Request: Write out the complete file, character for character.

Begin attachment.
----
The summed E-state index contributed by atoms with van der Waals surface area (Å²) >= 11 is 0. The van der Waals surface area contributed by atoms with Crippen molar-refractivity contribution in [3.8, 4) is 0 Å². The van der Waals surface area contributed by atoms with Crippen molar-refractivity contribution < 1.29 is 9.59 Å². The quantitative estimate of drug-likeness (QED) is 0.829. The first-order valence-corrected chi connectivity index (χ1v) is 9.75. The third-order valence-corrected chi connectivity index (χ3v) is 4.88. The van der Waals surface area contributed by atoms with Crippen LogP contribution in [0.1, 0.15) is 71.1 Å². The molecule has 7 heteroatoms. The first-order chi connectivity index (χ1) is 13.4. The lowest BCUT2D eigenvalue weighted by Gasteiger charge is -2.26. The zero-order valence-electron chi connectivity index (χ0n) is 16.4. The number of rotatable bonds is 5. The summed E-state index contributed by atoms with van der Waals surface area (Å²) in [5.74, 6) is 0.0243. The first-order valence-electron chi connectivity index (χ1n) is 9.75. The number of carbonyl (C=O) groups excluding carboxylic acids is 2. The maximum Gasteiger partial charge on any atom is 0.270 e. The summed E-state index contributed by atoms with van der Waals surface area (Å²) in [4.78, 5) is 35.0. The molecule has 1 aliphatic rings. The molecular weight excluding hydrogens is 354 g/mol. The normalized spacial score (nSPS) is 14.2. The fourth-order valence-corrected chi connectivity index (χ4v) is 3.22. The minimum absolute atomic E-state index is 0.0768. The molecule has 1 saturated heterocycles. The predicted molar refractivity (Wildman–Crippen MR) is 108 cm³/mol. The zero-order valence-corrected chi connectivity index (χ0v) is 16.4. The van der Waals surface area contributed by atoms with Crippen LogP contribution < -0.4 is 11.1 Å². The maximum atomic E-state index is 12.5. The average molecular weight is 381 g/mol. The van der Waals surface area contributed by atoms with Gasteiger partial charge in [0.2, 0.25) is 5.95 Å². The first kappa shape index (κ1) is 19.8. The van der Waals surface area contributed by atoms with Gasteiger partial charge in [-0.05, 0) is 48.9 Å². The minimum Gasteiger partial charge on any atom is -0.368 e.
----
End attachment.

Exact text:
The summed E-state index contributed by atoms with van der Waals surface area (Å²) >= 11 is 0. The van der Waals surface area contributed by atoms with Crippen molar-refractivity contribution in [3.8, 4) is 0 Å². The van der Waals surface area contributed by atoms with Crippen molar-refractivity contribution < 1.29 is 9.59 Å². The quantitative estimate of drug-likeness (QED) is 0.829. The first-order valence-corrected chi connectivity index (χ1v) is 9.75. The third-order valence-corrected chi connectivity index (χ3v) is 4.88. The van der Waals surface area contributed by atoms with Crippen LogP contribution in [0.1, 0.15) is 71.1 Å². The molecule has 7 heteroatoms. The first-order chi connectivity index (χ1) is 13.4. The lowest BCUT2D eigenvalue weighted by Gasteiger charge is -2.26. The zero-order valence-electron chi connectivity index (χ0n) is 16.4. The number of rotatable bonds is 5. The summed E-state index contributed by atoms with van der Waals surface area (Å²) in [5.74, 6) is 0.0243. The first-order valence-electron chi connectivity index (χ1n) is 9.75. The number of carbonyl (C=O) groups excluding carboxylic acids is 2. The maximum Gasteiger partial charge on any atom is 0.270 e. The summed E-state index contributed by atoms with van der Waals surface area (Å²) in [4.78, 5) is 35.0. The molecule has 1 aliphatic rings. The molecular weight excluding hydrogens is 354 g/mol. The normalized spacial score (nSPS) is 14.2. The fourth-order valence-corrected chi connectivity index (χ4v) is 3.22. The minimum absolute atomic E-state index is 0.0768. The molecule has 1 saturated heterocycles. The predicted molar refractivity (Wildman–Crippen MR) is 108 cm³/mol. The zero-order valence-corrected chi connectivity index (χ0v) is 16.4. The van der Waals surface area contributed by atoms with Crippen LogP contribution < -0.4 is 11.1 Å². The maximum atomic E-state index is 12.5. The average molecular weight is 381 g/mol. The van der Waals surface area contributed by atoms with Gasteiger partial charge in [0.2, 0.25) is 5.95 Å². The first kappa shape index (κ1) is 19.8. The van der Waals surface area contributed by atoms with Gasteiger partial charge in [-0.05, 0) is 48.9 Å². The minimum Gasteiger partial charge on any atom is -0.368 e.